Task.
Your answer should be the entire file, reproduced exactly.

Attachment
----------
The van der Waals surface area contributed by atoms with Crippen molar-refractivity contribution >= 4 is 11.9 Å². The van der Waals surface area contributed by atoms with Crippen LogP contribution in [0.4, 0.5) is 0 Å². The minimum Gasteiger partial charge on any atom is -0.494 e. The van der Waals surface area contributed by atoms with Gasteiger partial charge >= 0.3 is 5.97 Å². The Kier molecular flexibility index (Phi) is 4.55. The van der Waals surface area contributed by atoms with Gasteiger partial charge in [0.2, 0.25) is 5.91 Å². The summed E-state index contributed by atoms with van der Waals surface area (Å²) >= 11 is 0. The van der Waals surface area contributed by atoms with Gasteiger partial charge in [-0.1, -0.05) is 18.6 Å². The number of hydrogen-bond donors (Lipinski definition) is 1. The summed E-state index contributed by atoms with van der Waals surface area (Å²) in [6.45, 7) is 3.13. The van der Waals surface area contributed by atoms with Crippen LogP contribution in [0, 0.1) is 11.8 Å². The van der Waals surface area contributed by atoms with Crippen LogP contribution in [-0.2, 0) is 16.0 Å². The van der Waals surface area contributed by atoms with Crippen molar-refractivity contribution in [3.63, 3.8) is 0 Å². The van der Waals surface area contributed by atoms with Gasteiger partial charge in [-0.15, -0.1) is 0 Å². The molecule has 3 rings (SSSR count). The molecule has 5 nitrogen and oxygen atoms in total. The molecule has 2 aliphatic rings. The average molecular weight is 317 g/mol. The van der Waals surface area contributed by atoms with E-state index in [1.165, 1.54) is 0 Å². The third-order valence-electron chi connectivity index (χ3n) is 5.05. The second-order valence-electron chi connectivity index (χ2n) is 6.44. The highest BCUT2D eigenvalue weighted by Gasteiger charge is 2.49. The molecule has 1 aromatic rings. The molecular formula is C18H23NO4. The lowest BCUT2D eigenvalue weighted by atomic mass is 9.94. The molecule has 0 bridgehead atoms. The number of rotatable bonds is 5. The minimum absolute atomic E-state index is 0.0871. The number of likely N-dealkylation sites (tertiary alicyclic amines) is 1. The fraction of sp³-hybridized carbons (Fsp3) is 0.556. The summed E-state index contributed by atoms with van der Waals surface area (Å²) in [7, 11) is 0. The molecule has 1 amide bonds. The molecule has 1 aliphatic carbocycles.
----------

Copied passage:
The van der Waals surface area contributed by atoms with Crippen molar-refractivity contribution >= 4 is 11.9 Å². The van der Waals surface area contributed by atoms with Crippen LogP contribution in [0.4, 0.5) is 0 Å². The minimum Gasteiger partial charge on any atom is -0.494 e. The van der Waals surface area contributed by atoms with Gasteiger partial charge >= 0.3 is 5.97 Å². The Kier molecular flexibility index (Phi) is 4.55. The van der Waals surface area contributed by atoms with Gasteiger partial charge in [0.2, 0.25) is 5.91 Å². The summed E-state index contributed by atoms with van der Waals surface area (Å²) >= 11 is 0. The van der Waals surface area contributed by atoms with Gasteiger partial charge in [-0.1, -0.05) is 18.6 Å². The number of hydrogen-bond donors (Lipinski definition) is 1. The summed E-state index contributed by atoms with van der Waals surface area (Å²) in [6.45, 7) is 3.13. The van der Waals surface area contributed by atoms with Crippen LogP contribution in [0, 0.1) is 11.8 Å². The van der Waals surface area contributed by atoms with Crippen LogP contribution in [-0.2, 0) is 16.0 Å². The van der Waals surface area contributed by atoms with Crippen molar-refractivity contribution in [3.63, 3.8) is 0 Å². The van der Waals surface area contributed by atoms with Gasteiger partial charge in [-0.15, -0.1) is 0 Å². The molecule has 3 rings (SSSR count). The molecule has 5 nitrogen and oxygen atoms in total. The molecule has 2 aliphatic rings. The average molecular weight is 317 g/mol. The van der Waals surface area contributed by atoms with E-state index in [1.165, 1.54) is 0 Å². The third-order valence-electron chi connectivity index (χ3n) is 5.05. The second-order valence-electron chi connectivity index (χ2n) is 6.44. The highest BCUT2D eigenvalue weighted by Gasteiger charge is 2.49. The molecule has 1 aromatic rings. The molecular formula is C18H23NO4. The lowest BCUT2D eigenvalue weighted by atomic mass is 9.94. The molecule has 0 bridgehead atoms. The number of rotatable bonds is 5. The minimum absolute atomic E-state index is 0.0871. The number of likely N-dealkylation sites (tertiary alicyclic amines) is 1. The fraction of sp³-hybridized carbons (Fsp3) is 0.556. The summed E-state index contributed by atoms with van der Waals surface area (Å²) in [7, 11) is 0. The molecule has 1 amide bonds. The molecule has 1 aliphatic carbocycles.